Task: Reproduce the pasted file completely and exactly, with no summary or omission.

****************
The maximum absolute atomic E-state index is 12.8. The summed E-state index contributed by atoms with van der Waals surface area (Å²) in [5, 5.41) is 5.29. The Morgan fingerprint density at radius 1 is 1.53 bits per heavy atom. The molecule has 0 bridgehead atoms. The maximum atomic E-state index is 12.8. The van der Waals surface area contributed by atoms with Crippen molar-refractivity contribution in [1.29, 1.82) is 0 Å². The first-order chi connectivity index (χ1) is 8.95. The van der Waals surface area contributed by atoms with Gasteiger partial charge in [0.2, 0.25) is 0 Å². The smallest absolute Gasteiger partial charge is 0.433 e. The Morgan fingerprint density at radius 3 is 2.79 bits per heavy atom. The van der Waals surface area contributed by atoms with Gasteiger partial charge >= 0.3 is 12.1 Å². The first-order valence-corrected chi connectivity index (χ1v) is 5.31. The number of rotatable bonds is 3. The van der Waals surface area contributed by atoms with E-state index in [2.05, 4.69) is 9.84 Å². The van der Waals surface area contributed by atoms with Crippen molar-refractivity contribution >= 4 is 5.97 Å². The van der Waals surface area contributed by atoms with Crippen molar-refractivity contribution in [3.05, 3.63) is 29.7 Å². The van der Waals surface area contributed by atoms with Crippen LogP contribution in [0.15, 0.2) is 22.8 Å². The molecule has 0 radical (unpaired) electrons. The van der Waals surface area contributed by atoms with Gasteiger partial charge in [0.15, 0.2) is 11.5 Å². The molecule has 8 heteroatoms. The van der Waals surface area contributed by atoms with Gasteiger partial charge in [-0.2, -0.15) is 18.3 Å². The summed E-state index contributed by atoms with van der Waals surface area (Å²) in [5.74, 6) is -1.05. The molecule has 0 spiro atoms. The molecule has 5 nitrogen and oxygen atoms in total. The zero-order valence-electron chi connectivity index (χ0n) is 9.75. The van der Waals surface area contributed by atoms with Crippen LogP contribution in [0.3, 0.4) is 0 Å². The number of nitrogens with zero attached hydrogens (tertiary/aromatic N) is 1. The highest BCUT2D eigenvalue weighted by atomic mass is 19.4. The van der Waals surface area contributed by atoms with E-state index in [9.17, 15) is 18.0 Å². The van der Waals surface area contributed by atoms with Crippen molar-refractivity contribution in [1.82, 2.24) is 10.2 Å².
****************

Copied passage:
The maximum absolute atomic E-state index is 12.8. The summed E-state index contributed by atoms with van der Waals surface area (Å²) in [5, 5.41) is 5.29. The Morgan fingerprint density at radius 1 is 1.53 bits per heavy atom. The molecule has 0 bridgehead atoms. The maximum atomic E-state index is 12.8. The van der Waals surface area contributed by atoms with Crippen molar-refractivity contribution in [1.29, 1.82) is 0 Å². The first-order chi connectivity index (χ1) is 8.95. The van der Waals surface area contributed by atoms with Gasteiger partial charge in [0.2, 0.25) is 0 Å². The smallest absolute Gasteiger partial charge is 0.433 e. The Morgan fingerprint density at radius 3 is 2.79 bits per heavy atom. The van der Waals surface area contributed by atoms with Gasteiger partial charge >= 0.3 is 12.1 Å². The first-order valence-corrected chi connectivity index (χ1v) is 5.31. The number of rotatable bonds is 3. The van der Waals surface area contributed by atoms with E-state index in [2.05, 4.69) is 9.84 Å². The van der Waals surface area contributed by atoms with Crippen molar-refractivity contribution >= 4 is 5.97 Å². The van der Waals surface area contributed by atoms with Crippen molar-refractivity contribution in [3.05, 3.63) is 29.7 Å². The van der Waals surface area contributed by atoms with Crippen LogP contribution in [0.15, 0.2) is 22.8 Å². The molecule has 0 radical (unpaired) electrons. The van der Waals surface area contributed by atoms with Gasteiger partial charge in [0.15, 0.2) is 11.5 Å². The molecule has 8 heteroatoms. The van der Waals surface area contributed by atoms with Gasteiger partial charge in [-0.2, -0.15) is 18.3 Å². The summed E-state index contributed by atoms with van der Waals surface area (Å²) in [5.74, 6) is -1.05. The molecule has 0 spiro atoms. The molecule has 5 nitrogen and oxygen atoms in total. The zero-order valence-electron chi connectivity index (χ0n) is 9.75. The van der Waals surface area contributed by atoms with Crippen LogP contribution in [0.3, 0.4) is 0 Å². The number of nitrogens with zero attached hydrogens (tertiary/aromatic N) is 1. The highest BCUT2D eigenvalue weighted by atomic mass is 19.4. The van der Waals surface area contributed by atoms with E-state index in [9.17, 15) is 18.0 Å². The van der Waals surface area contributed by atoms with Crippen molar-refractivity contribution in [1.82, 2.24) is 10.2 Å².